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Howard v. Crumlin

Court of Special Appeals of Maryland

November 28, 2018

CAROLYN HOWARD
v.
BEN CRUMLIN, et al.

          Circuit Court for Montgomery County Case No. 404907-V

          Beachley, Shaw Geter, Fader, JJ.

          OPINION

          Fader, J.

         Carolyn Howard, the appellant, presents the question whether a police officer may be held individually liable in tort for failing to make contact with an individual who placed a call for assistance to 911 to which the officer attempted to respond. We hold that Maryland law does not impose individual liability in tort in that circumstance.

         BACKGROUND[1]

         In the early morning hours of February 19, 2014, Nicole Sade Enoch was in her apartment in Silver Spring. A male friend of a woman who was staying with Ms. Enoch may have been there as well. Shortly after 2:00 a.m., Ms. Enoch called 911.[2] In response, Montgomery County Police Officer Ben Crumlin was dispatched to the apartment building, attempted to enter, but found the door locked. He left without making contact with Ms. Enoch.

         At some point, Ms. Enoch went to the roof of her apartment building and either jumped, fell, or was pushed off. Her body was discovered at 8:20 a.m. and she was pronounced dead at the scene.

         Ms. Howard, who is Ms. Enoch's mother, brought suit for herself and on behalf of Ms. Enoch's estate in the Circuit Court for Montgomery County. The operative complaint for our purposes is the Fourth Amended Complaint, in which Ms. Howard brought claims against Officer Crumlin and Montgomery County Chief of Police J. Thomas Manger for negligence and wrongful death.[3] Ms. Howard alleged that Officer Crumlin and Chief Manger owed a duty to Ms. Enoch that they breached by failing to investigate the 911 call, protect Ms. Enoch, enter the building and make contact with Ms. Enoch, maintain proper policies and procedures for responding to 911 calls, provide adequate training for responding to 911 calls, and monitor the response of officers to 911 calls. According to the complaint, these failures were the direct and proximate cause of Ms. Enoch's death.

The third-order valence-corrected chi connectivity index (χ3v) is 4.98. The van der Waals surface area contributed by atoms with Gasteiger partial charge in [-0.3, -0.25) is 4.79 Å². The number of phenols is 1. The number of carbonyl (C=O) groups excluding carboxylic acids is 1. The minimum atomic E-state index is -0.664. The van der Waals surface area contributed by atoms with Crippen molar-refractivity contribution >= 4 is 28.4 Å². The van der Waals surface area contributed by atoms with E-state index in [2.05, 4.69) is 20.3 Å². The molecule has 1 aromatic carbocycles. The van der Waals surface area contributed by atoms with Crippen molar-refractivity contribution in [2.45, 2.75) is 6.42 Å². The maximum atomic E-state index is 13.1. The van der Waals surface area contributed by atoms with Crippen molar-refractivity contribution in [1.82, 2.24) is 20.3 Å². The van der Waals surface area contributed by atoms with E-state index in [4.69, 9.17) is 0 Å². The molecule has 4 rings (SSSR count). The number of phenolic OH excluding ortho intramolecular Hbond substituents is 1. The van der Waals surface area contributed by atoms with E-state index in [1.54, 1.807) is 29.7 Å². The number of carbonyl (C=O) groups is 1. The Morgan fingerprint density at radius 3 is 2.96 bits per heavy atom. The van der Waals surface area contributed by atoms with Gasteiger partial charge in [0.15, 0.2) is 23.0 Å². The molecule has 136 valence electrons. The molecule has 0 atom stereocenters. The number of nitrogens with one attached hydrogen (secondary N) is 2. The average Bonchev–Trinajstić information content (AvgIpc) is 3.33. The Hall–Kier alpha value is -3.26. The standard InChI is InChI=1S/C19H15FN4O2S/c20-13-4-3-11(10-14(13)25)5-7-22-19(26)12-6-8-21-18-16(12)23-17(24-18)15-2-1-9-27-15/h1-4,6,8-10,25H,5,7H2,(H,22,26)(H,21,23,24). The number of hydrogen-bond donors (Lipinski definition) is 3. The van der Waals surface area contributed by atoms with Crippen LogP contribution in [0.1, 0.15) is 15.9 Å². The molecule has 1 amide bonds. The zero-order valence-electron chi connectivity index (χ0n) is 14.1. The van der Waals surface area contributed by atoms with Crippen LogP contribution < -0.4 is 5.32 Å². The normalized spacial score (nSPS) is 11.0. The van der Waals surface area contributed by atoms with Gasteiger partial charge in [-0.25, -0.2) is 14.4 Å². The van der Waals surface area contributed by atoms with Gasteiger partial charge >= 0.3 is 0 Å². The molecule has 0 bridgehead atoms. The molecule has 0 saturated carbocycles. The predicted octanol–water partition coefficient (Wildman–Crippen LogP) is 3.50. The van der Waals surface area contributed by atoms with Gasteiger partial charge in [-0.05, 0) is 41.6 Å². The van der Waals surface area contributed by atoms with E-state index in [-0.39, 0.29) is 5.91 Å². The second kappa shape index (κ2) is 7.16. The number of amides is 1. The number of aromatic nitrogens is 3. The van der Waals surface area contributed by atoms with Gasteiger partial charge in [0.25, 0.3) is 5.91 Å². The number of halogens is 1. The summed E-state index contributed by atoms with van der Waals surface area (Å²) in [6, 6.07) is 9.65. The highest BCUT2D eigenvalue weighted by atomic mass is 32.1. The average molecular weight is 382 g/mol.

The circuit court dismissed the claims against Officer Crumlin and Chief Manger on the ground that those defendants did not owe a duty to Ms. Enoch that was enforceable in tort. We affirm.

         DISCUSSION

         "[T]he standard of review of the grant or denial of a motion to dismiss is whether the trial court was legally correct." Blackstone v. Sharma, 461 Md. 87, 110 (2018).

         This appeal centers on two different legal doctrines that are distinct but too often confused: the public duty doctrine and public official immunity.[4] Each independently requires a ruling in favor of Officer Crumlin and Chief Manger. We discuss them in turn.

         I. Ms. Howard's Allegations Fail to Show that Officer Crumlin or Chief Manger Owed a Duty to Ms. Enoch That Can Be Enforced in Tort.

         The public duty doctrine provides that statutory or common law duties imposed on public officials or entities that are duties "to the public as a whole," and not to any particular group or individual, are unenforceable in tort. Cooper v. Rodriguez, 443 Md. 680, 714 (2015). Where it is applicable, the plaintiff cannot ordinarily establish that the defendant owed a duty to the plaintiff or a group of which the plaintiff ...


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